The recent BBC dramatisation of Adams Kay’s memoir of his time as an obstetrician and gynaecologist, 'This Is Going to Hurt', has hit a nerve with many. For some it’s a thought-provoking work of brilliance – that highlights the real-world fragility of the NHS and its workers. For others, the deep vein of misogyny that runs through it is unacceptable, and the dehumanised portrayal of childbirth triggering for many. Whilst the BBC series is semi-fictional, the objections are part of a trend of women speaking up about being mistreated/disbelieved by medical professionals, resulting in delays in diagnosis and serious harm (in addition to the psychological burden of being gaslit). It’s not surprising that many of these stories are gynaecological. The uterus may no longer be seen as the source of hysteria, but it has now been replaced by the female mind (or the unpredictable female hormones, which are felt to ultimately control their minds). We view female pain differently to male pain. Female pain is normalised, as women’s natural physiological processes are presumed to be inherently painful. This myth seems widespread among obstetricians and gynaecologists; for example, frequently using the yardstick of ‘period cramps’ when describing female pain. This comparison manages to both ignore the fact many women do not find menstruation painful, and simultaneously belittle those who do have pathologically painful periods. It’s easy to forget that for most of western history, women’s reproductive health was not even considered worthy enough to be in the domain of the medical profession (that role being filled by midwives or lay women). Last year, I spoke at the Royal College of Obstetricians & Gynaecologists (only founded in the 20th century) about the origins and development of our speciality; and how that history still impacts our views, particularly on female pain and decision making. The response was predictably mixed, but there was a degree of defensiveness I had not anticipated. Perhaps because we see ourselves as the good guys; trying our best to care for women in a broken, understaffed system. It’s that broken system that’s the setting for ‘This is Going to Hurt’. While the book was nearly universally praised when it was released in 2017, I had found it almost unbearable to read at the time. The sexism, overconfidence, bullying and ‘rag-week’ humour were too painfully familiar to me, as a junior in the speciality; and the praise heaped on the book amplified that feeling. I am also not alone in doubting if the punitive treatment of the (largely white) women in the book would still have been seen as funny if the protagonist was a Muslim man? Would the sarcastic quips be as witty if the arrogance was from a black woman? There was more nuance in the TV series; with the recognition that (the more fictionalised) anti-hero’s attitude to women was not acceptable – but it was still glamourised. The arrogant, complex, maverick battling inhuman fatigue (while still maintaining excellent hair, and no professional boundaries) is a TV doctor trope. It’s a shorthand for clinical brilliance that sadly persists in the real world. It’s that lack of humility that is particularly dangerous in our speciality and puts women at risk. Because our patients are female, it is also particularly easy to fall back on the cultural misogyny we have inherited, and blame women themselves when we can’t explain symptoms. But my experience is that these attitudes are waning, and the obstetric culture of the mid-2000s depicted by Kay increasingly dated. Junior doctors would find his description of ‘Brats and Twats’ bewilderingly alien. But the real change is being forced by women themselves. The public is increasingly questioning and insisting on improvement; and we are rightly having to listen. Further reading Medicines, research and female hormones: a dangerous knowledge gap Dangerous exclusions: The risk to patient safety of sex and gender bias My endometriosis hell and why chronic pain patients need an end to 'medical gaslighting' Regulatory flaws: Women were catastrophically failed in the mesh, Primodos and Sodium Valproate tragedies The normalisation of women’s pain ‘Women are being dismissed, disbelieved and shut out’ Gender bias: A threat to women’s health
  11. Content Article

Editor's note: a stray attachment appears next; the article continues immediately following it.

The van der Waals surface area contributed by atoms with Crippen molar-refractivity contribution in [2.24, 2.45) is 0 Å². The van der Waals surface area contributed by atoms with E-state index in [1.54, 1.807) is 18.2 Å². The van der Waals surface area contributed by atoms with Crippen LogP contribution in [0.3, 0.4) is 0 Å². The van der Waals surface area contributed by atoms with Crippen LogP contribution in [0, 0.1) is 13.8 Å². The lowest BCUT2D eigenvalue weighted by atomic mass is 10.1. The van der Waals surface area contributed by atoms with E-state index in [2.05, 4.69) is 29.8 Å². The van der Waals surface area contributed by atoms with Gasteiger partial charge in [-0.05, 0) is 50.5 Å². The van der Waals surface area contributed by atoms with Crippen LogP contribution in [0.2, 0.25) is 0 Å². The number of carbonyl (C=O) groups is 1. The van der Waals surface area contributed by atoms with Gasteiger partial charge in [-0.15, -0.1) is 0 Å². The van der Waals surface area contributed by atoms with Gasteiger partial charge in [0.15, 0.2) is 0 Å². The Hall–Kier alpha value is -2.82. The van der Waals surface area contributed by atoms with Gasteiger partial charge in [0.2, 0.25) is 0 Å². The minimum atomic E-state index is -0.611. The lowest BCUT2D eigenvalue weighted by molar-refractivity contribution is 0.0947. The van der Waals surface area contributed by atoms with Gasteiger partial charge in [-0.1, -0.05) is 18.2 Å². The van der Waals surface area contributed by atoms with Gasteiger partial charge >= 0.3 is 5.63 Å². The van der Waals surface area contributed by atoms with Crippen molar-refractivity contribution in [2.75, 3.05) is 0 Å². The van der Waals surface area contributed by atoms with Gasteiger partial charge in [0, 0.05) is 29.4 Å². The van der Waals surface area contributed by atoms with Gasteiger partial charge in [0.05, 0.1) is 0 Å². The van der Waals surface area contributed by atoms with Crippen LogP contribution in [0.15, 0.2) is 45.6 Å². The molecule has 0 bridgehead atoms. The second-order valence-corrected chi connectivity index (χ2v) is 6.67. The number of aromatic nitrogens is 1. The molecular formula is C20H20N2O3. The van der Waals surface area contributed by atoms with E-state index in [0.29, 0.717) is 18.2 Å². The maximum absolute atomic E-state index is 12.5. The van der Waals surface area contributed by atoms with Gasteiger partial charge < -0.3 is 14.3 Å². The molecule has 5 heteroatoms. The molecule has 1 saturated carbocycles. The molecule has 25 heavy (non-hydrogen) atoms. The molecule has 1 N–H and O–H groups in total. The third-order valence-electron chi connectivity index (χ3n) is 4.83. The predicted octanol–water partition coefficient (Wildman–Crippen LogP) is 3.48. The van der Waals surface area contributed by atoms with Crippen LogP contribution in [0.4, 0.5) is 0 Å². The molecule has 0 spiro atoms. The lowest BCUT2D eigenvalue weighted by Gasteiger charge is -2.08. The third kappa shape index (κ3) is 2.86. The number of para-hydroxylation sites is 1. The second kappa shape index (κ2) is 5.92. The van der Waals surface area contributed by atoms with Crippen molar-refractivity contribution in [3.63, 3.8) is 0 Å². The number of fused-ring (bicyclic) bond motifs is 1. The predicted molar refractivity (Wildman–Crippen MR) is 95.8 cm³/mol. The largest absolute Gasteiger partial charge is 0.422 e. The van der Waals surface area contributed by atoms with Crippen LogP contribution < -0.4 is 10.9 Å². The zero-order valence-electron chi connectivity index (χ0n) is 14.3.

In Spring 2021, I was due to meet a senior NHS official, along with a group of pelvic mesh campaigners, to ask for consistent training of all surgeons performing mesh removal procedures. That meeting was cancelled, and I’m calling for it to be reinstated, and fast. We desperately need action to sort out the inadequate, piecemeal approach the NHS has taken to redress the harm caused by surgical mesh. I manage a Facebook support group of over 9,200 women, most of whom are still living with debilitating pain and side effects caused by pelvic mesh. Each experience tells of harm added to harm - of mesh removal surgery being hard to access and inconsistent, and of hopelessly long waiting lists. Mesh specialist centres - inconsistent and inaccessible There are seven mesh complication centres in the UK[1] - six in England, one in Scotland and none in Wales or Northern Ireland - but assessment and surgical procedures vary hugely between these centres: There is no consistent training for surgeons undertaking mesh removal, with each centre taking its own approach. This needs to be addressed urgently with centralised training and standards to ensure that the most effective, evidence-based approach is taken for each and every woman. Some surgeons seem reluctant to undertake mesh removal and many women are sent away with no treatment other than to ‘keep taking painkillers’. It shouldn’t be that the care a patient is offered depends on a surgeon’s preference. There are only seven mesh specialist centres, meaning some women have to travel hundreds of miles for every appointment. Many have to undergo surgery without a family member or friend with them because of travel costs. In addition, there is only one centre in the country, in London, that will consider removing rectopexy mesh. This mesh may have been implanted in a smaller number of patients, but the incidence and severity of harm seems to be even greater than for women with transvaginal mesh. When patients are offered mesh removal surgery, waiting times are often in excess of two years. As with many other areas of the healthcare system, the problem has been worsened by the Covid-19 pandemic. Emerging victims of the surgical mesh scandal The Cumberlege Review began to shed some light on the harm caused to women who had pelvic mesh implanted. But the story is so much bigger than pelvic mesh - new patients who have had mesh implanted in other areas of the body are increasingly approaching Sling the Mesh, reporting pain and other side effects. There has been no review in England into the use of mesh to treat hernias[2], and we are seeing an increasing number of women reporting complications after mesh has been inserted into the abdomen following TRAM flap surgery[3], a procedure where abdominal tissue is used in breast reconstruction. Many of these people report being told by their surgeons that their pain is caused by ‘anxiety’; much the same story women with transvaginal mesh complications were given six years ago before the media started covering this issue extensively. This amounts to medical gaslighting and adds to the harm caused by the initial insertion of mesh devices. The NHS needs to learn from the hard lessons of the pelvic mesh scandal and take a joined-up and patient-centred approach to dealing with these emerging issues. The NHS needs to listen and take action Baroness Cumberlege’s review should have marked a sea change in the treatment of women who have suffered harm as a result of transvaginal mesh. But the NHS response has lacked will and focus, leaving thousands of patients still living with pain and distress as a result of surgical harm. Those individuals and agencies with the power to bring consistency and compassion to mesh removal surgery need to listen to the patients who have suffered life-changing injury. And taking the time to meet with us would be a good first step. Suggested reading Regulatory flaws: Women were catastrophically failed in the mesh, Primodos and Sodium Valproate tragedies - a blog by Kath Sansom Ineffective medical device recalls are a patient safety scandal - a blog by Kath Sansom A year on from the Cumberlege Review: Initial reflections on the Government’s response (Patient Safety Learning, 23 July 2021) Transvaginal Mesh Timeline (7 December 2017) References 1. 'England Mesh Complication Centres Announced'. British Society of Urogynaecology website, 5 February 2021 2. 'Hernia mesh complications "affect more than 100,000"'. BBC website, accessed 22 November 2021 3. 'Breast reconstruction using tissue from your tummy'. Macmillan Cancer Support website, accessed 22 November 2021